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A View from Europe
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So the President of the United States is to become a Nobel Peace Laureate. Such a decision, while shocking to many, is merely the logical extension of European, particularly Nordic/Scandinavian, policy for at least the last two decades. As long as one appears to care and says the right things, it doesn’t matter if you do anything useful. In fact, one can be counterproductive again and again as long as one stands by what cultural anthropologists call ‘status markers of opinions’–known more simply as ‘what all right thinking people think’–sorry, that should be ‘what all left-thinking people know is right’.
There are important issues one must not only want to do something about, such as climate change, African poverty and sickness, rogue states etc, but agree there is one solution to the problem so debate is simply not necessary–and then tell everyone that this solution was arrived at by consensus. Take climate change: as long as one stands up and says it’s terrible, demand emissions reduction to save the children, low lying islands and, Bangladesh, and also insist that the rich, especially America’s rich, pay for it–then you’re in the club.
You’re also then free to increase your personal carbon footprint to fly around the world bemoaning others’ use of energy, and airplanes in particular–note those promoting the dystopian movie ‘The Age of Stupid’.
I saw this hypocrisy first hand in February 1998 when I was in Trinidad and Tobago on vacation and found myself on a beach surrounded by UN-funded climate scientists who were debating how damaging air travel would be on the environment. Climate change was the best thing that EVER happened to these pasty-faced climatologists and permanently tanned Eurocrats.
But if you take issue with any of the above you’re outside the club. Even if you agree that climate change is serious, that action is required, but that perhaps you think diplomacy should be based around demanding China make serious efforts to control its own emissions, or western efforts will be nullified, you’re viewed as part of the problem, not the solution.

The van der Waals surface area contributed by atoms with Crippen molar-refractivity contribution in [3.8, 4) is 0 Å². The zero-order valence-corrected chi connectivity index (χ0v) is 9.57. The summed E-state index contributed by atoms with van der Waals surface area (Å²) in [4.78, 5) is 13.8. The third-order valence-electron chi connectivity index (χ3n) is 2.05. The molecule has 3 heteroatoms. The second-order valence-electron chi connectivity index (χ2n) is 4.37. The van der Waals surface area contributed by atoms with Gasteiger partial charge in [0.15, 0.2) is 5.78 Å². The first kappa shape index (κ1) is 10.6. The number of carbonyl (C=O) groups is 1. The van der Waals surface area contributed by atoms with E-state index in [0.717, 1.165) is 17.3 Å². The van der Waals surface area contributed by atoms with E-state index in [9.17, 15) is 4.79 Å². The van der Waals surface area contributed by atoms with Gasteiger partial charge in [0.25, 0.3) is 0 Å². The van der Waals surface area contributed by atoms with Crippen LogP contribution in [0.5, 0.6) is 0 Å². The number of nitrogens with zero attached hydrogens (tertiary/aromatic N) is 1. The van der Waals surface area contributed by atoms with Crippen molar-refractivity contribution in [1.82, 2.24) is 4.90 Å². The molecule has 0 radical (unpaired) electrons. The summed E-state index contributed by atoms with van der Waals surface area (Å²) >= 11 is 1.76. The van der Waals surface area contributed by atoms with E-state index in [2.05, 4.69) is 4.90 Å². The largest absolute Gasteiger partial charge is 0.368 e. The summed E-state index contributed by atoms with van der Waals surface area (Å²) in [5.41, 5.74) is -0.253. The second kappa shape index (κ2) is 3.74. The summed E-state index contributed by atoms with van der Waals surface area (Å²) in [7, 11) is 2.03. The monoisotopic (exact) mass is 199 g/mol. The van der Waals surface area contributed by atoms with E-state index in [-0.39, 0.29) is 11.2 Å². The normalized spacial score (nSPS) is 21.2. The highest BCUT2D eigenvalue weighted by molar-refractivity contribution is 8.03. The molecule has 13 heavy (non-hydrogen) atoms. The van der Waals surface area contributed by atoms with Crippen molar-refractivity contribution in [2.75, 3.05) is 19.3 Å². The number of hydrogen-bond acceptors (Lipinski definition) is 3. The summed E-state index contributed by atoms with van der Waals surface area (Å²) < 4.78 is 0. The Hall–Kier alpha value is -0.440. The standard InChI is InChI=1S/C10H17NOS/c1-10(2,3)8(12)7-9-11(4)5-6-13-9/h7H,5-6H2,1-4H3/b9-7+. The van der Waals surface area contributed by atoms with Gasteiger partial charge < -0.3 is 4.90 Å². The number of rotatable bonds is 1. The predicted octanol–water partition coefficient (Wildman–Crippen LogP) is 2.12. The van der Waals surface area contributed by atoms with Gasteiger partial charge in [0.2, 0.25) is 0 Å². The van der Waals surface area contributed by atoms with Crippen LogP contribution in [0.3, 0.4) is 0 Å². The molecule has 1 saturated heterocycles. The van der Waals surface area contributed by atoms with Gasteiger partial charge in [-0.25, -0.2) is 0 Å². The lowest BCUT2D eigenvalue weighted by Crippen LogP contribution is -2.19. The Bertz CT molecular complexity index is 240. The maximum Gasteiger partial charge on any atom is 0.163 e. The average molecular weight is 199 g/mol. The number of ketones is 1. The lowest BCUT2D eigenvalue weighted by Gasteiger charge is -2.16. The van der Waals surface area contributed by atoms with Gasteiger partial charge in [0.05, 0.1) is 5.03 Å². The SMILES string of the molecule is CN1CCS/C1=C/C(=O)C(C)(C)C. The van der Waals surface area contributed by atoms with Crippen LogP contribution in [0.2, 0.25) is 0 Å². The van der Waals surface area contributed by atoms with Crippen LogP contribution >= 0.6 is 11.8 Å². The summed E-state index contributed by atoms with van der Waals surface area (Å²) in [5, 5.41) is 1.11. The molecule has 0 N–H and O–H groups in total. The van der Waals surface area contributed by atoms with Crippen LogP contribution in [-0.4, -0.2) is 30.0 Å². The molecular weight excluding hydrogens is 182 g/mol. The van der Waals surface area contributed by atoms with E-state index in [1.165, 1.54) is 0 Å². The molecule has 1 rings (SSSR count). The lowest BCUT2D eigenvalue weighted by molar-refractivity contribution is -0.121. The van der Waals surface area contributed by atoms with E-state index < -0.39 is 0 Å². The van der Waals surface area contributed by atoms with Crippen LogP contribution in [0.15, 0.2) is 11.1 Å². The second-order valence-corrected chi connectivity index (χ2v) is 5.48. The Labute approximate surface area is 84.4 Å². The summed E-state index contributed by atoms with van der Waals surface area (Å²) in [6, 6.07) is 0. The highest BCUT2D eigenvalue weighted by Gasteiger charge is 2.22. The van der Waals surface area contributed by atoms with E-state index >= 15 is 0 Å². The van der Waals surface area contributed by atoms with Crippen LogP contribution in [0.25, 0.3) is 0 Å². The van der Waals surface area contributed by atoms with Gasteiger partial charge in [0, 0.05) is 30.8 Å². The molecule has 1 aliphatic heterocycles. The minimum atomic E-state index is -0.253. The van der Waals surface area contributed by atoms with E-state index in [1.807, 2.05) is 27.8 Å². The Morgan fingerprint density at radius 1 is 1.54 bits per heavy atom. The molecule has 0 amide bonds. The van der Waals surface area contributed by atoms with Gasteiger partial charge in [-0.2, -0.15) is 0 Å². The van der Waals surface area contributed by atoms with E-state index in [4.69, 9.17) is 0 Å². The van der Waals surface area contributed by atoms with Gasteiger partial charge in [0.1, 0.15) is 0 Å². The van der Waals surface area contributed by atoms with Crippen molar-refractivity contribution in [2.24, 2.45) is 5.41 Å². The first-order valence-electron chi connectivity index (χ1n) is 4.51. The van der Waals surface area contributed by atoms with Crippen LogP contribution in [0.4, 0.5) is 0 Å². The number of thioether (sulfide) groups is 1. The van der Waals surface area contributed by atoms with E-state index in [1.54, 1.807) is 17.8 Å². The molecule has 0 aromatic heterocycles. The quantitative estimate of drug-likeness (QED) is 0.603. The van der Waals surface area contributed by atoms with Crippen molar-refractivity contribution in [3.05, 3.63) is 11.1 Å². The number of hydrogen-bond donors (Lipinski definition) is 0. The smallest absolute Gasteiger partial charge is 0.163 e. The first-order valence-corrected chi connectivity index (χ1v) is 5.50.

Dissent within Europe is treated just as harshly, note what happened over the past week or so. The Lisbon Treaty extends unelected and increasingly unaccountable Eurocrats’ powers in Brussels, yet it is what the elite want and so has now been ratified by every member of the European Union, except Vaclav Klaus’ Czech Republic, and he is expected to fold after coming under increasing pressure this past week. Take the Irish. Having once rejected Lisbon, they were encouraged to try again, and last week delivered the ‘right’ answer.
It is obviously far too early to judge President Obama’s performance on any front except speech-making, where he excels–and for many that appears to be all that counts. He’s made all the right noises for a European audience, where he is loved from Latvia to London. He highlights his cosmopolitan differences from the Texas cowboy that he replaced–he’ll talk to America’s enemies, and he’s such a joy at all the right problems. With him, everything can be resolved. And Europeans lap it up.
Distancing yourself rhetorically from the previous unpopular administration is understandable. And it is made easier by the sheer ignorance of so many about certain aspects of foreign policy. I’m constantly amazed at how many Europeans seem to think that the Bush administration never engaged in diplomacy. The real question is what happens when talking doesn’t prove enough? The EU answer is more talking (think Rwanda, Kosovo, etc.). It is a terrible responsibility to risk the lives of your military, but sometimes it has to be done–Europeans should be acutely aware of this given the recent 60th anniversary of the outbreak of World War II.
I’ve visited a few locations in the last decade which could have benefitted from military intervention, Zimbabwe to name but one. But other than US what other bodies could one ever expect to act in a significant military way? The UN? the EU? the African Union? Usually, by the time these agencies get their act together it is so blindingly obvious that action was required that the people worth saving have usually been slaughtered. The ‘correct’ EU opinion is to delay military action until it is too late to do any good.
Europeans may love President Obama, but he is an American, and the American people will expect their leader to put US interests first, which probably means more troops for Afghanistan and more than harsh words for the despotic leaders of Iran, North Korea etc. In the very difficult months ahead President Obama has to hope that winning the Nobel Prize isn’t a poisoned chalice, because at some stage he will need to do more than talk tough. The Nobel committee obviously hopes their bribe will prevent him doing so.
Of course, this coming Wednesday is the 146th anniversary of the first patent awarded for dynamite. Given what five Norwegian politicians have done to the prize that bears his name, its inventor, Alfred Nobel, might well be wishing there was a stick under his grave to stop his spinning.
Roger Bate is the Legatum Fellow in Global Prosperity at AEI.
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